Is Atheism 'Normal'? Reflections from the Cognitive Science of Religion - Dr Kelly Clark
From the Agency Detection Device (ADD) to Theory of Mind (ToM), the cognitive faculties involved in the production and sustenance of religious belief are well known: regardless of the extra-mental reality or otherwise of the objects of religious belief, to have such belief is natural and normal, across a wide range of definitions of these terms. Unbelief, however, has not received nearly so much attention, a fact that may be due to the explicit or implicit treatment of religious belief as a deviation from a state of natural cognitive innocence, comparable to a malfunction or mind-disease, or a deficiency incompatible with rational human perfection, once superstition has been banished. Paying careful attention to range of positions that could be characterized as ‘atheist’, I summarize new research that has examined cognitive capacities or deficiencies that correlate with a professed stance of unbelief. Is atheism, then, rational? Are atheists ‘normal’?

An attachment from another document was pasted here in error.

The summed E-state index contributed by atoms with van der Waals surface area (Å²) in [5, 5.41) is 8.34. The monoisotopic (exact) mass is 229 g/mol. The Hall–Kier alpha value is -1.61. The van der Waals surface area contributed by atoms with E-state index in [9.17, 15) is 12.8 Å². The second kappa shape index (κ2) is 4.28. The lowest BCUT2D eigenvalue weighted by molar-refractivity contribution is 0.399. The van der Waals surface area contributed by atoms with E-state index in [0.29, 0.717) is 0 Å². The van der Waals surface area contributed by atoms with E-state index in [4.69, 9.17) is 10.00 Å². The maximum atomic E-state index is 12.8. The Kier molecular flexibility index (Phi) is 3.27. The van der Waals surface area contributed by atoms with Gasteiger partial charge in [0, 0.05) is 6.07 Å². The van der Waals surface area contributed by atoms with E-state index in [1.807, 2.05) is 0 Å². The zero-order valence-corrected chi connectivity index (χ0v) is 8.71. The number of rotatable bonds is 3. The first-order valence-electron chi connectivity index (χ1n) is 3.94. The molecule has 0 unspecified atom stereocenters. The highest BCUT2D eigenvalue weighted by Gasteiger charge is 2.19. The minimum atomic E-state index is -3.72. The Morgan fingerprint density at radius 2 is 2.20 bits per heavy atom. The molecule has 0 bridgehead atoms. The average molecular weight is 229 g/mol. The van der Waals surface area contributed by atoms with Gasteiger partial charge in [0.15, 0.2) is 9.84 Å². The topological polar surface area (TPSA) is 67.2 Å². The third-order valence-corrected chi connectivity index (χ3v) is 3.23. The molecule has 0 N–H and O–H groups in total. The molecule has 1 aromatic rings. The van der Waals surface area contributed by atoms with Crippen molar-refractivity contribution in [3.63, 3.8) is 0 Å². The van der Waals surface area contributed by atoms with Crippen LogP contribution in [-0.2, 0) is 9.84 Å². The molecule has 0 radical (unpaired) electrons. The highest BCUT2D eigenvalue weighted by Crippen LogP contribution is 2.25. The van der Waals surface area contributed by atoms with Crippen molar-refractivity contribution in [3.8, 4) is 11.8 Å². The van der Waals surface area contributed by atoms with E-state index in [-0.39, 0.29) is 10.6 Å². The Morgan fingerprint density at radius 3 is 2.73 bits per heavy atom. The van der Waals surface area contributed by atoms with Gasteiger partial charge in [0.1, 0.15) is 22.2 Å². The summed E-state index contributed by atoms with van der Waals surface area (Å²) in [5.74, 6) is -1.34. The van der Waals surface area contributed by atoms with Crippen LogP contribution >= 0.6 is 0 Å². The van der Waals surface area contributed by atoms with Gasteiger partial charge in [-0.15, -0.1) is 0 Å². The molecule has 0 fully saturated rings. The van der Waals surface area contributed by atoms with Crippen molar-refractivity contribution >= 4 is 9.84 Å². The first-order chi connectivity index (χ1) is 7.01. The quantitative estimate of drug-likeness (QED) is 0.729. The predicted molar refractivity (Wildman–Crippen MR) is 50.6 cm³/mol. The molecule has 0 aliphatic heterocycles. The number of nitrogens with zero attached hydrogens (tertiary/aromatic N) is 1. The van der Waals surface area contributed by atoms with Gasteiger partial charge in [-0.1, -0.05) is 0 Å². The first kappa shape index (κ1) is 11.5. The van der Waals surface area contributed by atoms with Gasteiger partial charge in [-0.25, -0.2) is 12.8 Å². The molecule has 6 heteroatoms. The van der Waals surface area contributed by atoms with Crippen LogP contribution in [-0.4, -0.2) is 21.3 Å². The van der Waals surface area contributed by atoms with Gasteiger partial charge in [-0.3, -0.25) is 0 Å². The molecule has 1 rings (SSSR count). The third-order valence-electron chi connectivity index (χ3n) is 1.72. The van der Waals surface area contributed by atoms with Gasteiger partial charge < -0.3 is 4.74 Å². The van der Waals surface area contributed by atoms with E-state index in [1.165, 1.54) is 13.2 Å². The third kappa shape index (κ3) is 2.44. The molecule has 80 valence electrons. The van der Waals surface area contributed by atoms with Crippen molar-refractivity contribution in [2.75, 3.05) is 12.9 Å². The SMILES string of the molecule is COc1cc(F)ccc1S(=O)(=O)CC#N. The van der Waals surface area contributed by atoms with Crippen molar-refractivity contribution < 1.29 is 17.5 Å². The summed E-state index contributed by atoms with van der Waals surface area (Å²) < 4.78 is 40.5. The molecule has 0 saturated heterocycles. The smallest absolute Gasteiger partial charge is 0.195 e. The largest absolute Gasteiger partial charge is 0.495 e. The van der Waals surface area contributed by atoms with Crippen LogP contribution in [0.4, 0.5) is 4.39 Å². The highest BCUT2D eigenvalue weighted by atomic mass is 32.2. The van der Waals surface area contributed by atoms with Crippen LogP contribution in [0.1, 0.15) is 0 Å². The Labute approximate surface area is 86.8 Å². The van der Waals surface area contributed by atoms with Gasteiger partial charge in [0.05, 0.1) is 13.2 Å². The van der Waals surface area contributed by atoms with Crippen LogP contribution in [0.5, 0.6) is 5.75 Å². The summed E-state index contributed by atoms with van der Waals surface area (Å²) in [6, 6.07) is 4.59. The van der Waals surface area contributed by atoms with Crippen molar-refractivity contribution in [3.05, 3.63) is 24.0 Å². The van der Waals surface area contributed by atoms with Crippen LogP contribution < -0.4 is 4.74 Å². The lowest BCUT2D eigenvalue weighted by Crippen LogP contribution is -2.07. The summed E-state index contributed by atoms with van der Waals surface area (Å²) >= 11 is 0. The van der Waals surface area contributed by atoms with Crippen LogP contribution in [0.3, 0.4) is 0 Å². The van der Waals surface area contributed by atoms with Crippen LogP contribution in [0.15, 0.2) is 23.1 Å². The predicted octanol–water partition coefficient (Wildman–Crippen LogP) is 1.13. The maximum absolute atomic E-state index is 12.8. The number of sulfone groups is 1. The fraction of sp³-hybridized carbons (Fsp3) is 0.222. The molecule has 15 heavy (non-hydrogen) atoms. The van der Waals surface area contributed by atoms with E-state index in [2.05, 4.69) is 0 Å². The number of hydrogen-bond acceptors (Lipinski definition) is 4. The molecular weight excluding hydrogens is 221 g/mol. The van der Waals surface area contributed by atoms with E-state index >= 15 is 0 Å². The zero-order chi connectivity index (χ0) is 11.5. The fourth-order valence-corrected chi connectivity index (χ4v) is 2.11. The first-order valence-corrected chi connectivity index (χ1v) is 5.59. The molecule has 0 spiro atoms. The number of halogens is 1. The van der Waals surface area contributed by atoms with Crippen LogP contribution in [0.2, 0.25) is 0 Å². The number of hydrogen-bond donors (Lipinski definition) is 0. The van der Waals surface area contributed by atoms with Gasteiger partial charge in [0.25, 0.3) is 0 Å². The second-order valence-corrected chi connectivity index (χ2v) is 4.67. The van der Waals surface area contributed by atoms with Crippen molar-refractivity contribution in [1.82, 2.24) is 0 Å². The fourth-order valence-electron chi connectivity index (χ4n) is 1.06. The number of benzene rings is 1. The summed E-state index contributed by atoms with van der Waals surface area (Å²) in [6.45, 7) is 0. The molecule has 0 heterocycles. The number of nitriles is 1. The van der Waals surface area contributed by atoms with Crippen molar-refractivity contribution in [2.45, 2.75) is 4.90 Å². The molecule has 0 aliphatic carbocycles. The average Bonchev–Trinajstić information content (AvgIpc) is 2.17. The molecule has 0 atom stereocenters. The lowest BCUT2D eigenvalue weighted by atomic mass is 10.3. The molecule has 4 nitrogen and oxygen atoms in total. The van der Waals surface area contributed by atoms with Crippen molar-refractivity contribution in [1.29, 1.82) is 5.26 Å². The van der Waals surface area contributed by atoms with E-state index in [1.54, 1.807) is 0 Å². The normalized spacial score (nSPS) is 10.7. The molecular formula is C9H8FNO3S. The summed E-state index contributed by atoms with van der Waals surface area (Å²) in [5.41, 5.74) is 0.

KELLY JAMES CLARK, Ph.D., is Senior Research Fellow at the Kaufman Interfaith Institute at Grand Valley State University in Grand Rapids, MI. Dr Clark has held visiting appointments at Oxford University, the University of St. Andrews and the University of Notre Dame and has lectured extensively in United States, Europe and the Far East. He works in philosophy of religion, ethics, science and religion, and Chinese philosophy. He is the author, editor, or co-author of more than twenty books and author of over fifty articles. His books include Return to Reason, The Story of Ethics, When Faith Is Not Enough, and 101 Key Philosophical Terms and Their Importance for Theology.